The nice thing about that is the timing of it. If you’re the defendant, you can present it when the plaintiff closes the plaintiff’s evidence. Depending on what else you have, it could theoretically cut off trial time for you if it really and truly has failed to meet its burden on the elements of its claims. Before we finish on jury charts, though, I did want to mention, your point, Jody, about objecting versus requesting.

The PJCs do have a specific roadmap on that. I think every volume now of the civil PJCs includes that. There is a guide that you could use based on the PJCs but I do think you’re right, Jody. The best practice is if in doubt, to go ahead and request. Go ahead and submit a question, definition, instruction, whatever, just to avoid there being any question about whether an error was preserved.

On the directed verdict, it really kind of is. All these things build on each other and you are raising your best argument as to why the jury shouldn’t get the case, why there haven’t been those basically the same arguments that you make in the jury charge. There’s no evidence of this claim, that claim. There’s not doing it in the context of the charge itself. It’s a little different, but I think the strategy is essentially the same.

I think he can raise it again after the close of all evidence. I don’t know what the chances of success would be at the close of all evidence versus the close of the plaintiff’s case. If you’re on the defense side, I suppose a plaintiff could raise one on defenses at the close of the defense case. Don’t see that happening too much.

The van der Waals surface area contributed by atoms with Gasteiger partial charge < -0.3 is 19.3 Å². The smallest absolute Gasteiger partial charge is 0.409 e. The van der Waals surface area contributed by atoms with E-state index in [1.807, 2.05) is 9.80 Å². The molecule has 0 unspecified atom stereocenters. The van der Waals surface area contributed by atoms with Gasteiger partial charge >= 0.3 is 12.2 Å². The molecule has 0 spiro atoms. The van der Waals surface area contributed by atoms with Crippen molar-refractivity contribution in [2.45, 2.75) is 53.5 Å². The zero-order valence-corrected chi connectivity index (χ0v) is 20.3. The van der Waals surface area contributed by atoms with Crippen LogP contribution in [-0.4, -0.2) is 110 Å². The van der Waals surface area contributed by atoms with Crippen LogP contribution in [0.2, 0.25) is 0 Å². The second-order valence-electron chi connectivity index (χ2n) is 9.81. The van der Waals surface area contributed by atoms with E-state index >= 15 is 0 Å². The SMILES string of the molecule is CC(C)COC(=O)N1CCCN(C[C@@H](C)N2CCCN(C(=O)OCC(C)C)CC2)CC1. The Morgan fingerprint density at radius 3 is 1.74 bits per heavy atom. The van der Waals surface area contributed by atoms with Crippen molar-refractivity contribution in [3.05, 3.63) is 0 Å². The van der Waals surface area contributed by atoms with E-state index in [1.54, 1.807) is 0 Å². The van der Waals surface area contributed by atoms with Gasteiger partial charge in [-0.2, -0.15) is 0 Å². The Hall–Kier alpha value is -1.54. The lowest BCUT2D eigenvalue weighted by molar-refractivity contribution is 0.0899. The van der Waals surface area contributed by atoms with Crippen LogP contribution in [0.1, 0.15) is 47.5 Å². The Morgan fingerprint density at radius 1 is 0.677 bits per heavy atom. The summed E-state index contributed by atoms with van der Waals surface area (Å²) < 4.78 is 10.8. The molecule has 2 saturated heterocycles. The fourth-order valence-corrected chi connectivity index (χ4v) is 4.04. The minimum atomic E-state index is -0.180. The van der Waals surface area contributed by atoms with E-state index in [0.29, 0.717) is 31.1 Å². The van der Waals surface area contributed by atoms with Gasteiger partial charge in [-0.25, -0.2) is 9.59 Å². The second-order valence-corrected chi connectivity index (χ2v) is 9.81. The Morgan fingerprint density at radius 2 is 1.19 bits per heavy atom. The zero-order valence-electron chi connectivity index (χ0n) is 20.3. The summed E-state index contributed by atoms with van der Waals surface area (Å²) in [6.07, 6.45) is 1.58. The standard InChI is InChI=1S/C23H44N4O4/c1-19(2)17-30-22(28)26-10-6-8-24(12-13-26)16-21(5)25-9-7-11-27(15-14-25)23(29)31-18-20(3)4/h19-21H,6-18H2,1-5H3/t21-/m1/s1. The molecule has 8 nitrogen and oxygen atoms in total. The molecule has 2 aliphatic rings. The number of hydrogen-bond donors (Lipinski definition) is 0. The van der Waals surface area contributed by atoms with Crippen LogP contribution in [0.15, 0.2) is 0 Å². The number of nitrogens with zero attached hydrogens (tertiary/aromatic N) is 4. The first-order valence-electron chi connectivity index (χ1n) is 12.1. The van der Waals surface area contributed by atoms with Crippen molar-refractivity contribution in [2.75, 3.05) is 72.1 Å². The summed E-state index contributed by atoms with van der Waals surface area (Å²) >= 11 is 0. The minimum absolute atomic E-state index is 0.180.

I will say if you’re the defendant and you have an affirmative defense and you think you have conclusively proved your affirmative defense or proved it as a matter of law, move for a directed verdict on it. Now the court may not grant it, but there’s no harm in it. That’s your first time really to do it probably because the court hadn’t heard your evidence before then.

I think that would be a rare case but if it is the case, I agree that it ought to be considered. This is again, where having an appellate lawyer at trial with you, I think could be a big benefit. I just can’t imagine being able to shift my mindset that quickly between the presentation of evidence and arguing legal issues like this. That’s probably one reason why I’m not a trial lawyer and I don’t want to be, because I know what my lane is and I’m going to stay in it.

Pre-Trial Strategies: Having an appellate lawyer trial with you could be a big benefit.

That leaves us with JNOV. I don’t know that we have. JNOVs are typically the last thing that happens after the verdict comes in. The jury has filled out the verdict form. You know what the findings are. You will see sometimes things like inconsistent findings in the charge, but those are things that ideally you would have objected to earlier on.